Towards those who find nothing to admire in the conducting of Pierre Boulez, nor in his compositions, one tends to adopt a Machiavellian strategy – (a sweet smile of “agreement” perhaps? or a quick change of subject? – “Oh my God, it IS cloudy today, isn’t it”.). Meanwhile, in the secrecy of one’s mind, where honesty can reign, one is marveling, absolutely marveling at this man and his achievements. I was deeply moved by his concert with Verklärte Nacht, Bartók’s Four Orchestral pieces op.4 and the Pulcinella Suite. The playing (the Mahler Chamber Orchestra) was of a standard you almost never hear.
But what really touched me about the event was Boulez himself, still conducting as well as ever – an agile 82 year old. His physical gestures have reduced in size somewhat (I am remembering him from London in the late 60s/early 70s when I was a student and used to go to all his concerts with the BBCSO – he was Chief Conductor of the BBC Symphony Orchestra from 1971-1975). But he still walks quickly to the podium as he always did, and has that same modest manner (nothing fancy or pompous about HIM). Only when he exits from the wings do you see that he is very slightly bent with age. And when he bows to the audience, not really smiling fully, his face is somehow twisted, I don’t know, it’s difficult to describe.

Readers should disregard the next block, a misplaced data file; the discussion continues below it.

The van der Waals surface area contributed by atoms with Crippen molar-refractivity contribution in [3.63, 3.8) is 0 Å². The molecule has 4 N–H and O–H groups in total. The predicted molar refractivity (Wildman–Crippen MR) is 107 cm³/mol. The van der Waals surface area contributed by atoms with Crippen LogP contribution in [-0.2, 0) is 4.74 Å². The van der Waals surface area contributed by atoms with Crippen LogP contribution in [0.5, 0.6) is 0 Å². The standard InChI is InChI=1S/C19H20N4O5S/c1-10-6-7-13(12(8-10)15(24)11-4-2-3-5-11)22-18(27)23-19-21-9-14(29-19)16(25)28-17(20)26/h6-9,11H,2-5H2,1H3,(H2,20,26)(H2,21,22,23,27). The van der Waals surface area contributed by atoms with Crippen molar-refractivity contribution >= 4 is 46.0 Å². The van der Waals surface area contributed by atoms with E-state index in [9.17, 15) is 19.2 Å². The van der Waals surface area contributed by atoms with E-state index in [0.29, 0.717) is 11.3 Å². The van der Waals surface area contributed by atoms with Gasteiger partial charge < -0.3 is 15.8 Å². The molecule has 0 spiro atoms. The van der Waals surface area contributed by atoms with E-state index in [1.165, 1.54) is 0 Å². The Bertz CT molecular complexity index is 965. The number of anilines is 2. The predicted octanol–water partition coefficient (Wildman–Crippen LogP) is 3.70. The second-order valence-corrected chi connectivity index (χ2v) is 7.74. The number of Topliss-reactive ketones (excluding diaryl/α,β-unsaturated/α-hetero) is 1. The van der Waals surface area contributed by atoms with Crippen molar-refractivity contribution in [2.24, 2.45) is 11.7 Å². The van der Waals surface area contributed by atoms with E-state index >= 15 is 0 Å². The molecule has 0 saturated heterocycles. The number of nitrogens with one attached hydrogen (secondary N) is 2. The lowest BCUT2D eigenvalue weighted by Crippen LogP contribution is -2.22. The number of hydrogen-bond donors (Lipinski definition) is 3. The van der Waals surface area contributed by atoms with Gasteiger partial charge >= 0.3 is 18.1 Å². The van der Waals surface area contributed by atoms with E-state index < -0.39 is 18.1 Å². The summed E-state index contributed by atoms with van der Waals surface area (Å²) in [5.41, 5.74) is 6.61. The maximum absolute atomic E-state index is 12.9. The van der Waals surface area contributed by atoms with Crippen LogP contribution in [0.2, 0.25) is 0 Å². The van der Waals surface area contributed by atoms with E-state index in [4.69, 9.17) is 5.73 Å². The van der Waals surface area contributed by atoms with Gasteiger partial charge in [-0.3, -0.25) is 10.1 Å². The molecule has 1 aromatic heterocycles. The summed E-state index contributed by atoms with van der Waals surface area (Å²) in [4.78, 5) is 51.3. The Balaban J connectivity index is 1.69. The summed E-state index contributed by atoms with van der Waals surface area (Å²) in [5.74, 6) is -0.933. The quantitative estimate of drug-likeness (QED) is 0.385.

I last saw Boulez conduct at Aix in 1983. So it was a shock to see him now, so aged. It saddened me very much, and my thoughts turned to Stravinsky’s concert at the Royal Festival Hall in 1965. Then, Stravinsky was 83, so only a little older. But he was not in such good shape. He came on to the stage with a stick, dragging a bad leg behind him. Incidentally, his manner was nothing like the “artisan” approach of Boulez. He was both noble and gracious. A happy aristocrat. Well, I have said a whole lot of times that Stravinsky was a king amongst composers, so that expresses it perfectly, so far as I am concerned.
My sadness contasted, I hope, with the mood of the majority of the audience last night, for whom the occasion should have been, by rights, a joyous one.
Not out of arrogance, but simply because I find myself to be so “apart”, I experience in myself such a contrast with others. Yesterday, just folding some clothes during my “tidying hour” I was listening to the Stravinsky Jeu de Cartes. After a time, I stopped what I was doing and just concentrated on the music. Then came that astonishing E7 chord at the end. It just cracked me open and I cried. (At these times, one stands aside looking on in some astonishment). Why this most “heartless” of composers, with this “heartless” piece, dedicated to wit rather than to sentiment, should affect me so, I don’t know.